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Nerdy Academia: The Many Worlds Of The Cycle (Part 1)
The goal of Nerdy Academia is to encourage, and provide examples of, close readings and academic-style analyses of nerdy works. There’s a billion essays about War And Peace out there but a scant few about fun things like nerdy fiction. I want to examine science fiction, fantasy, comics, video games, etc. just like I would with other sources of literature. I also want to deliver the – I guess you could call them essays although that sounds too stuffy – in short, easily consumable posts. Nerdy Academia is larger academic readings of both classic and pop nerdy works, breaking them up into smaller chunks for quick reading.
This week, we’ll start looking at personhood in Bioware’s Mass Effect series.
“I wouldn’t brainwash an organic race. I can’t see treating the geth differently” (Mass Effect 2, Legion: A House Divided). In deliberation on the ethics of recoding a fringe group of a robotic race known as the geth as opposed to completely destroying the entire group, Commander Shepard in the Mass Effect series of video-games compares the geth to organically occurring forms of life. This comparison is important within this universe because until the events of the game, the notion of atrocities against the geth held no weight. This is because for an act of war to be considered an atrocity, it must be committed against a definable people rather than, say, a collective of hardware. Rewiring circuits of combat drones, for example, would not carry the gravitas of Shepard’s decisions to rewrite the consciousness of the geth. Robert Arp and Tracie Mahaffey make a similar connection between personhood and moral responsibility in the television show, Battlestar Galactica. They conclude that the actions of the fleet, specifically the use of biological warfare, need to be analyzed morally because cylons are classified as persons. They concisely evaluate the terms of personhood based on the philosophies of John Locke, Daniel Dennett, and Derek Parfit. In their article, “’And They Have a Plan’: Cylons As Persons” they summarize the three previously mentioned philosophers’ ideas into five points. Since these five points have been successfully established as giving appropriate and definable results in evaluating the personhood of one fictional synthetic race, they can act as a quick tool in evaluating the personhood status of the geth. However, problems of perception and observation can both exclude and include the geth within the criteria and this problem is compounded when one compares multiple playthroughs of the games because the geth could be observed as both persons and non-persons within the same narrative. Analyzing the dual personhood of the geth within Mass Effect leads to the assertion that the universe in which the geth exist is one of many worlds in a quantum mechanic idea of multiple possible universes.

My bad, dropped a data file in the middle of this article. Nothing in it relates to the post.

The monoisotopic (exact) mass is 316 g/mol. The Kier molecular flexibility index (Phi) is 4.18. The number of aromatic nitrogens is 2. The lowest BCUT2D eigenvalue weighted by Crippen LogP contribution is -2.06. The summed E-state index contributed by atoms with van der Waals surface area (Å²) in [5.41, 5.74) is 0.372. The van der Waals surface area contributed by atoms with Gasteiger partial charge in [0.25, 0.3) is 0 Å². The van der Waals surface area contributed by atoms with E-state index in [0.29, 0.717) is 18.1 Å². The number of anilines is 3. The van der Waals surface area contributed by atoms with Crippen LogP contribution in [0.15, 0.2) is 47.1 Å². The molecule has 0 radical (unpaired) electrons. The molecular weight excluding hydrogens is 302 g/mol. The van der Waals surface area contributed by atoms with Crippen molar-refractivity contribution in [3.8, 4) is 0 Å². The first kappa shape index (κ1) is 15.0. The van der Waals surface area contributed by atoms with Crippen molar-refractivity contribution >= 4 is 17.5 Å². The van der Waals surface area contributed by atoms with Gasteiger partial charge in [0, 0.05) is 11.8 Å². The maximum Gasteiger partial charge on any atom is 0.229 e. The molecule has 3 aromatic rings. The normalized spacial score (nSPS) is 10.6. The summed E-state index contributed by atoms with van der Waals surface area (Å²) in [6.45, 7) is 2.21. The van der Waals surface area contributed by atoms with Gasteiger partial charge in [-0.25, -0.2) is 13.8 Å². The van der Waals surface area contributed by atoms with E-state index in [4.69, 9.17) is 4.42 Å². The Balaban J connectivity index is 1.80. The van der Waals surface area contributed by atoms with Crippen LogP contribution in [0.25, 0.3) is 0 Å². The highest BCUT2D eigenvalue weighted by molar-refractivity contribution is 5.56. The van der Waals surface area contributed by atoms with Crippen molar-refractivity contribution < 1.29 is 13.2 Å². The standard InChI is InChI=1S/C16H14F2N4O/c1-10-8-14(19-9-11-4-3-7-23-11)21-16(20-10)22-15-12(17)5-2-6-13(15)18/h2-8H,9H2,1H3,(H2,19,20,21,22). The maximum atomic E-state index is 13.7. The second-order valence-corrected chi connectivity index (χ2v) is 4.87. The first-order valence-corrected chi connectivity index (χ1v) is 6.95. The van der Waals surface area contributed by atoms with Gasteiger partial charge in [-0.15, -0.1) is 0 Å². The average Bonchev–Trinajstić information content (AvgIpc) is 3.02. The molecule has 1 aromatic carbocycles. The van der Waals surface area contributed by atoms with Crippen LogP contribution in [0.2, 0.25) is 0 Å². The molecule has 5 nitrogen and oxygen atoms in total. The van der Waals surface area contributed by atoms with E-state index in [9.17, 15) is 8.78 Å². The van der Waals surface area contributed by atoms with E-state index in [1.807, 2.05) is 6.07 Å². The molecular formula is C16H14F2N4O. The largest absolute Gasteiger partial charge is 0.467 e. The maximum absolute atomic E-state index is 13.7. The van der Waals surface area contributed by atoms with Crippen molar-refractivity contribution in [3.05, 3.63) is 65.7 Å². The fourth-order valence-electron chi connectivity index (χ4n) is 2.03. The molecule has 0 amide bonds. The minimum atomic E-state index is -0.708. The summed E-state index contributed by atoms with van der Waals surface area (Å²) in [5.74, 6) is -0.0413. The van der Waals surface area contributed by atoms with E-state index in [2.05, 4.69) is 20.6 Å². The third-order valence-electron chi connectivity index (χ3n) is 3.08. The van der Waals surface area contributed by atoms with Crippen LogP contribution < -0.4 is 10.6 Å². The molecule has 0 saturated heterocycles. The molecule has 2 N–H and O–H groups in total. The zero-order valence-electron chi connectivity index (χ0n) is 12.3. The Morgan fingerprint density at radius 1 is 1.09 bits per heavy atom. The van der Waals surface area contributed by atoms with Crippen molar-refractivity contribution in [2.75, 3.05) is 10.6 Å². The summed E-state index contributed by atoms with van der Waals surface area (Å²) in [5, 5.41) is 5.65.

The five points summarized by Arp and Mahaffey are that a person to whom moral decisions of war apply “is a being who has the capacity to: (1) be rational or intelligent; (2) have robust mental states like beliefs, desires, emotions, and self-awareness; (3) use language, rather than simply transmit information; (4) be involved in relationships with other persons; and (5) be morally responsible for one’s actions as a free and autonomous being who could have done otherwise” (Arp & Mahaffey, 55). In the universe of Mass Effect, the geth occupy all five of these criteria. However, the problems of Shepard’s influence have the potential to sway the geth into, and also out of, qualifying for one or more of these criteria.
In his essay, “Canon and Contingency in Mass Effect” Adam W. Ruch writes that the choice dynamic in the narrative of the Mass Effect universe typically present[s] the world as very open to the player’s input, malleable to the player’s will” (Ruch, 1). The player, and consequently Shepard, is the one to whom the universe is performing its existence and what is seen or not seen, and what is chosen or not chosen dictates the rules of existence within the universe. Ruch says “The canon of a particular work is ‘the way things are’ in that universe” (Ruch, 2).
Tune in next week when we’ll begin exploring the geth’s contingent personhood.